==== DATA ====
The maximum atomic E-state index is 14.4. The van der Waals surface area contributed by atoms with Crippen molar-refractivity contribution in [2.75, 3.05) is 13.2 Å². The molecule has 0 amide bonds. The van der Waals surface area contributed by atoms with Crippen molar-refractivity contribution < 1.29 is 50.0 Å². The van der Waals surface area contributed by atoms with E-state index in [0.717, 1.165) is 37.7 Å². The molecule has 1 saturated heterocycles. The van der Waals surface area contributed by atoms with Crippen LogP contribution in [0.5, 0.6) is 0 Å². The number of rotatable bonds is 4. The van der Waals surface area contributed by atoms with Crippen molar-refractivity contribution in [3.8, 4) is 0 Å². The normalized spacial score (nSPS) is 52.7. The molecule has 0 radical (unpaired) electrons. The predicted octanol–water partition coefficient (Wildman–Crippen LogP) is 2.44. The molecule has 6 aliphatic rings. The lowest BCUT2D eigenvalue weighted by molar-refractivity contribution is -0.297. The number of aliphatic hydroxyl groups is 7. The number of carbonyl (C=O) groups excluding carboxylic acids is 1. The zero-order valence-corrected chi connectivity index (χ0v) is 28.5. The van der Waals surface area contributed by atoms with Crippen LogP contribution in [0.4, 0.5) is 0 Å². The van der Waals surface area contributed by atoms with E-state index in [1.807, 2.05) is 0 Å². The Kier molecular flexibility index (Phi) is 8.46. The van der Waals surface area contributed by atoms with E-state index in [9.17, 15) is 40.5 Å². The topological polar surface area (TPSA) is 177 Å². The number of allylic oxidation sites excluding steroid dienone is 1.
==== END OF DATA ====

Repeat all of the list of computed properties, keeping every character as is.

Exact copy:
The maximum atomic E-state index is 14.4. The van der Waals surface area contributed by atoms with Crippen molar-refractivity contribution in [2.75, 3.05) is 13.2 Å². The molecule has 0 amide bonds. The van der Waals surface area contributed by atoms with Crippen molar-refractivity contribution < 1.29 is 50.0 Å². The van der Waals surface area contributed by atoms with E-state index in [0.717, 1.165) is 37.7 Å². The molecule has 1 saturated heterocycles. The van der Waals surface area contributed by atoms with Crippen LogP contribution in [0.5, 0.6) is 0 Å². The number of rotatable bonds is 4. The van der Waals surface area contributed by atoms with Crippen molar-refractivity contribution in [3.8, 4) is 0 Å². The normalized spacial score (nSPS) is 52.7. The molecule has 0 radical (unpaired) electrons. The predicted octanol–water partition coefficient (Wildman–Crippen LogP) is 2.44. The molecule has 6 aliphatic rings. The lowest BCUT2D eigenvalue weighted by molar-refractivity contribution is -0.297. The number of aliphatic hydroxyl groups is 7. The number of carbonyl (C=O) groups excluding carboxylic acids is 1. The zero-order valence-corrected chi connectivity index (χ0v) is 28.5. The van der Waals surface area contributed by atoms with Crippen LogP contribution in [0.4, 0.5) is 0 Å². The van der Waals surface area contributed by atoms with E-state index in [1.807, 2.05) is 0 Å². The Kier molecular flexibility index (Phi) is 8.46. The van der Waals surface area contributed by atoms with E-state index in [9.17, 15) is 40.5 Å². The topological polar surface area (TPSA) is 177 Å². The number of allylic oxidation sites excluding steroid dienone is 1.